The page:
Face Pull: The standing face pull is an isolation exercise primarily targeting the rear deltoids, traps, and upper back. It is most often performed with a rope attachment. Set up a band / cable machine with a double-rope attachment fixed to the high pulley. Grasp the handle in an overhand grip (palms facing the floor) and hold it with arms fully extended out in front of you. Pull the handles towards you, keeping your upper arms parallel to the floor, so that the handles go either side of your face. Then return to the starting position, keeping the tension in the cable. Keep the movements slow and controlled .
Set up a cable pulley machine so the pulley system is positioned slightly above your head. Use the rope attachment that features two hand-holds for this exercise.
- Reach up and grasp the handles with both hands with your palms facing in. Step back until your arms are fully extended, then engage your core and lean back slightly, positioning your body at a roughly 20-degree angle.
- Pull the rope toward you just enough to start lifting the weight from the stack, then engage your shoulders, rolling them back to create good posture—you don’t want your shoulders hunching or rolling forward. This is your starting position.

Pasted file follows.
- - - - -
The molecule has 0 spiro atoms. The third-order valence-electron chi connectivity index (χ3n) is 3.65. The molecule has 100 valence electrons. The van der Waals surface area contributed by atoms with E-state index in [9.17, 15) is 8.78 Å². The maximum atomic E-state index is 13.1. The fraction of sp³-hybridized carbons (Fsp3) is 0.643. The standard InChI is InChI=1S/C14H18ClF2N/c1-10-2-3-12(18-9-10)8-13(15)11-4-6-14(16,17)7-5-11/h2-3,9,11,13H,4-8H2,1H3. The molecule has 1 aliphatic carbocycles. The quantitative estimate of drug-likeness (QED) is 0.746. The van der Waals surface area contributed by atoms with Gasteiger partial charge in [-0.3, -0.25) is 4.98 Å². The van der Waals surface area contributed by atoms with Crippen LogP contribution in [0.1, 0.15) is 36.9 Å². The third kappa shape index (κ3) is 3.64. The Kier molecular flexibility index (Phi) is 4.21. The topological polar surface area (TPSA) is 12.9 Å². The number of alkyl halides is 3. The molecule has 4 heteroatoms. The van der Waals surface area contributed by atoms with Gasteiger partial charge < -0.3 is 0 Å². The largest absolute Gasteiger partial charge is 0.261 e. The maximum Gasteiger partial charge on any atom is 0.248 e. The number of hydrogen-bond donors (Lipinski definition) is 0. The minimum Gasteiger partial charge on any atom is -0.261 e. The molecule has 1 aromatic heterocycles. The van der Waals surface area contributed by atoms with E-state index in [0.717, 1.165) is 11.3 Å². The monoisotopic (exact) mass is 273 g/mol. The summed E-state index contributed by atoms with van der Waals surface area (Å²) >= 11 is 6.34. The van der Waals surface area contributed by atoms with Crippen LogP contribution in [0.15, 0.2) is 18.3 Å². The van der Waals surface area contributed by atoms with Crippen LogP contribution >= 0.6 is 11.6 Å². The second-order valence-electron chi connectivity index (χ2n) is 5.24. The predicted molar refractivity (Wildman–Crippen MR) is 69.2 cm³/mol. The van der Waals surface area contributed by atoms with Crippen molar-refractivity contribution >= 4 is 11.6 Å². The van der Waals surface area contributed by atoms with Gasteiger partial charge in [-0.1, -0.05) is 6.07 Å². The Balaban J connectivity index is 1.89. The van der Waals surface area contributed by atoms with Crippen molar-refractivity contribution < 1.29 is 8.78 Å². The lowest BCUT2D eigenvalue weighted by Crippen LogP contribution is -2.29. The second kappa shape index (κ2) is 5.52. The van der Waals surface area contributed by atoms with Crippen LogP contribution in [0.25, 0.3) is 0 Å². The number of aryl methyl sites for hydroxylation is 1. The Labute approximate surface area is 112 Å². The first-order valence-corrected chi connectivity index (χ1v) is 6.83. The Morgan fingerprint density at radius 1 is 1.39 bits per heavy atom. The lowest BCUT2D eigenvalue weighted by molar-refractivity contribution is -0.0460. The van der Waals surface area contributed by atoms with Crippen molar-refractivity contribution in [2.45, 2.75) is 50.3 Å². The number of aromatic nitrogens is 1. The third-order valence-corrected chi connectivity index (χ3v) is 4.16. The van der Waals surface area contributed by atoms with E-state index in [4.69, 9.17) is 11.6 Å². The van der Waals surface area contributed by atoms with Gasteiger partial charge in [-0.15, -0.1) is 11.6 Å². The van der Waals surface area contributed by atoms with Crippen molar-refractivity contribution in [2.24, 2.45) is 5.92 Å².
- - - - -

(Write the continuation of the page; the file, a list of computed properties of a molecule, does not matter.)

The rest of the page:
- Pull the handles of the attachment straight toward your forehead. Keep your palms facing in as your elbows flare outward toward the sides, engaging the rear delts.
- Reverse the movement and slowly extend your arms without allowing your shoulders or chest to roll forward as you extend—you want to maintain good posture throughout the exercise.
The most common culprit when it comes to doing face pulls incorrectly is simply not understanding what you’re supposed to be working. This is a rear delt exercise, so you should feel it working the back side of your shoulders into your upper back between your shoulder blades. If you start pulling the attachment toward your chin or neck, if your elbows start pointing down instead of out, or if you fail to keep your palms facing in, chances are you’re going to feel it more in your biceps and back. If you do, double check your form. If the arms are not at right angles to the body, you are performing a pull-down rather than a face pull.
Too Much Weight
It’s also pretty common to overload select too much weight. The rear delts are a smaller muscle group, and if you’re not used to working them, you’re going to need to go lighter than you would with other shoulder exercises. If you find you’re using momentum to pull the attachment toward your body, or if you can’t control the weight as it returns to the stack, pulling your body forward, then you should probably reduce the amount of weight you’re trying to lift. To target the rear delts effectively, you need to make sure you’re not inadvertently recruiting additional muscle groups to take over to perform the exercise.
Check out these other resistance training exercises: